Rationality is not Weakness, Present a United Front
China Times editorial (Taipei, Taiwan, ROC)
May 17, 2013
Summary: President Ma has "institutionalized cross-Strait reconciliation." He sees it as the "first line of defense" in our national security strategy. The Philippines provocation showed that threats to our security do not come only from the Mainland, as many would imagine. Mainland policy and foreign policy complement each other. The Ma administration must continue to reconcile with the Mainland. It must cash in on the cross-Strait "peace dividend." It must use it to strengthen our hand in foreign diplomatic negotiations and foreign military conflicts.
Full Text below:
For shooting up a Taiwanese fishing vessel and killing a Taiwanese fisherman, President Ma Ying-jeou issued the Philippines an ultimatum. Seventy-two hours later, the Philippines attitude noticeably softened. It dispatched an envoy to Taiwan to confer. He appeared alongside a presidential spokesman, and read aloud a statement of "regret and apology." But the statement lacked sincerity. Therefore the Ma administration decided to impose additional sanctions on the Philippines. It imposed a freeze on Filipino workers applying for work on Taiwan. First it recalled its representative to the Philippines. Then it demanded that the Philippines representatives leave Taiwan. It then imposed additional sanctions. We support the government's position. We believe the government's decision was the result of a rational decision-making process.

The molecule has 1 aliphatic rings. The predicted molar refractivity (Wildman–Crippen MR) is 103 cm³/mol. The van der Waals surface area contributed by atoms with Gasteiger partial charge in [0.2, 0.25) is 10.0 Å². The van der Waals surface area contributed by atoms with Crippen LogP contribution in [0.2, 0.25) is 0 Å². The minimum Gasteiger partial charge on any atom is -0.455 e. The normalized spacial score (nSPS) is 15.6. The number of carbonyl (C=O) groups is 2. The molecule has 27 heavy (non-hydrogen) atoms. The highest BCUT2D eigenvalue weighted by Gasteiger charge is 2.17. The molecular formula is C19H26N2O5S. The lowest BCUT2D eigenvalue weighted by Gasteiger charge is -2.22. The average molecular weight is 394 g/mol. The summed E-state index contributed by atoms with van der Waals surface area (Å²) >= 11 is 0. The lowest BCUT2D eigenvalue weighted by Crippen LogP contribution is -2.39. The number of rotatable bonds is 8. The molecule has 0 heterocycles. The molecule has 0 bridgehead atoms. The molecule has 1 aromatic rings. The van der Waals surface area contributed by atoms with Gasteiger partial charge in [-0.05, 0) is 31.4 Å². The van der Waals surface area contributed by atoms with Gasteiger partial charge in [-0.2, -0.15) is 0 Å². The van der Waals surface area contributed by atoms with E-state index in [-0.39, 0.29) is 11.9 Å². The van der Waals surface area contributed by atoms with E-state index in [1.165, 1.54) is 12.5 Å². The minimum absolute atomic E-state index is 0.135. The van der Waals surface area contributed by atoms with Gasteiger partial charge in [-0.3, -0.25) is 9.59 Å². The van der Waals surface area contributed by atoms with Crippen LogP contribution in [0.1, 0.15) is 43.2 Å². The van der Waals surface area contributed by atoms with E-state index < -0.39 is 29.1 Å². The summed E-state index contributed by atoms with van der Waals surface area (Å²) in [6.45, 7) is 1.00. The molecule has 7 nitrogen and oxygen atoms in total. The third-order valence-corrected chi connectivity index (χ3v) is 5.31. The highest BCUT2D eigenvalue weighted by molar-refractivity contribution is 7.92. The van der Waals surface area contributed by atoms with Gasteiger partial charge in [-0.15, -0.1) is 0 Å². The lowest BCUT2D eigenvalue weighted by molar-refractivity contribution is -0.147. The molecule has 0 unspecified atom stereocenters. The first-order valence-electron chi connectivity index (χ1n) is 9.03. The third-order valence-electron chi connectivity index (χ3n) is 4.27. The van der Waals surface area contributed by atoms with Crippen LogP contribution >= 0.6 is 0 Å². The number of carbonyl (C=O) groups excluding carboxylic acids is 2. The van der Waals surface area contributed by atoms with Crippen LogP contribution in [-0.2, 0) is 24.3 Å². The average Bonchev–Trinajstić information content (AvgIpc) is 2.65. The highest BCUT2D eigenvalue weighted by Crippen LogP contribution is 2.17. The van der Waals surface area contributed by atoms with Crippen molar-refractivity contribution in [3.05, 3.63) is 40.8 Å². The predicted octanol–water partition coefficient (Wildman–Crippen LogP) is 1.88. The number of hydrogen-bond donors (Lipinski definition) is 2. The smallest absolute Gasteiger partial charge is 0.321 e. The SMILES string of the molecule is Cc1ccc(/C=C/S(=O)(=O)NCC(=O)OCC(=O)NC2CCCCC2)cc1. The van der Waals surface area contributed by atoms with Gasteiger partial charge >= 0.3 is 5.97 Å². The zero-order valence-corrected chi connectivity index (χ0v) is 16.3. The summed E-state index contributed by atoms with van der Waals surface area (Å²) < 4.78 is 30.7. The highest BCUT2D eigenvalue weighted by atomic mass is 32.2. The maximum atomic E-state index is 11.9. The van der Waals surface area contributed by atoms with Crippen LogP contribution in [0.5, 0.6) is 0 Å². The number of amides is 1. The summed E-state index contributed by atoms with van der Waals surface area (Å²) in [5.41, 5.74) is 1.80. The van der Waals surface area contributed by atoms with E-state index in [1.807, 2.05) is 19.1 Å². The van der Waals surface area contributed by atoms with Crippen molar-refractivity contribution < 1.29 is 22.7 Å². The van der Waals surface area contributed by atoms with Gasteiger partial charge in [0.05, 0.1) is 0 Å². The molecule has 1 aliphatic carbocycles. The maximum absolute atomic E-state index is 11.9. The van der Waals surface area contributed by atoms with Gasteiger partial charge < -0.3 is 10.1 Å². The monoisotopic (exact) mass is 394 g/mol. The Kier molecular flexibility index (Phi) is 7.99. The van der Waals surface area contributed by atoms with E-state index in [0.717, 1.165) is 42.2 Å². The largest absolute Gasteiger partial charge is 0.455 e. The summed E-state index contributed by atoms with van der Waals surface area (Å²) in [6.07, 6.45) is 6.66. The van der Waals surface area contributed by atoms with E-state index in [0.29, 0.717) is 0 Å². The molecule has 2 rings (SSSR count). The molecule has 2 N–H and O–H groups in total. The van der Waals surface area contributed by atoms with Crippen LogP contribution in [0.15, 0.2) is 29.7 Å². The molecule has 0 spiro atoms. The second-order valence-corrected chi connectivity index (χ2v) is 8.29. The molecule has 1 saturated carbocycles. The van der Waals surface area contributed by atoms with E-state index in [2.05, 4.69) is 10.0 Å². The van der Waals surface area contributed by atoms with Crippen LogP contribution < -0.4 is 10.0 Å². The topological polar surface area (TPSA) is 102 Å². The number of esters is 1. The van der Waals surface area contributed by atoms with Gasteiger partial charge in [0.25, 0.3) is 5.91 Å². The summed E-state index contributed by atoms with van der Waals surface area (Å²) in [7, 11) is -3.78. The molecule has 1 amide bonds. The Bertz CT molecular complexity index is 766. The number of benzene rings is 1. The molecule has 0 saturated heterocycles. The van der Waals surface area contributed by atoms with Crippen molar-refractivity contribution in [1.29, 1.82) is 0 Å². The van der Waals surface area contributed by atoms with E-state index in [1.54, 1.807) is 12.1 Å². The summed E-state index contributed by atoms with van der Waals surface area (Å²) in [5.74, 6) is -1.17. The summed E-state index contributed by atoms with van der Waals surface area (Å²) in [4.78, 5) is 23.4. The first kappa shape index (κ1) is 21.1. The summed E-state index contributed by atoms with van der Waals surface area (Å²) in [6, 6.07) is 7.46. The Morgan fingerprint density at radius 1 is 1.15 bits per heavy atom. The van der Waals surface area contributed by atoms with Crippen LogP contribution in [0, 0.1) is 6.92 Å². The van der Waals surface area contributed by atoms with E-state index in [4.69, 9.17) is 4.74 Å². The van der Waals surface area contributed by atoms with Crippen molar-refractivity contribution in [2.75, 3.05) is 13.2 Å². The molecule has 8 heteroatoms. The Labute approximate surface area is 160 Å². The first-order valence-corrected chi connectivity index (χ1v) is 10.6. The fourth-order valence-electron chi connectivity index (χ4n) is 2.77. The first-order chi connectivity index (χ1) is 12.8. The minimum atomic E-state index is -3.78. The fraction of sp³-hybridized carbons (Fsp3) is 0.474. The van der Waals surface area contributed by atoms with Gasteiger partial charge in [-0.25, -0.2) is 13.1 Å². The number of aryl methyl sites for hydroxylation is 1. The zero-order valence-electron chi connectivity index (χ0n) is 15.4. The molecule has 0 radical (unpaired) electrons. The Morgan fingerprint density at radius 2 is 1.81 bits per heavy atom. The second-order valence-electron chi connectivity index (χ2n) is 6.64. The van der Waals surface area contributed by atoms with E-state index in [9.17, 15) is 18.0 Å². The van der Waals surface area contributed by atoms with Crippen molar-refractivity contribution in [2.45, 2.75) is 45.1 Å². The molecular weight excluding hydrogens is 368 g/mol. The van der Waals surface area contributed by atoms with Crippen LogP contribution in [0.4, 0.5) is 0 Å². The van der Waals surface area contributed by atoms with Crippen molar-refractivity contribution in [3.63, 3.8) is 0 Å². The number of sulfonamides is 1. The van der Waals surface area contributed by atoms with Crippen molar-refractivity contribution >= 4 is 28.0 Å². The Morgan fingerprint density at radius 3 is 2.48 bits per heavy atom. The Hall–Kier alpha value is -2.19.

Being rational does not mean showing weakness. The label of "cowardly" was attached to the Ma administration by its critics, because amidst seething mob sentiment, the Ma administration delayed "getting tough."
War and peace are major issues in the life of a nation. Should a government get tough or remain pliable? Should it declare war or seek accomodation? The criterion must be the interests of the nation as a whole. The Republic of China is in a difficult situation. The incident showed us how hard it is to make a living from the sea. It also reflected the frustration of the general public over the Republic of China's continually shrinking breathing space. Think about it. The Philippines government had the temerity to harass our fishing vessels. During this incident it behaved even more high-handedly. We were "easy pickings." The Philppines saw that "weak states have no diplomacy." Such is realpolitik.
The Ma administration's crisis management during this incident was far from perfect. But it was passable. As Mao Zedong put it, "Unless one has conducted an investigation, one has no right to speak." The government decided to take action only after it conducted a comprehensive analysis of the situation. It arrived at judgments about the facts, values, and consequences, only after a rational decision-making process. The Ministry of Foreign Affairs was nearly struck by a stray bullet. We should offer it encouragement. Diplomacy is the art of negotiation. Until all hope is lost, never give up on peace. The ministry staff burned the midnight oil to avoid escalating the conflict.
The public demonstrated solidarity during the incident. It too should give itself a pat on the back. As Kaohsiung Mayor Chen Chu said a few days ago, "This incident concerned national security and national dignity. One must remain non-partisan and of one mind. One must support the central government in its political, economic, and other sanctions against the Philippines."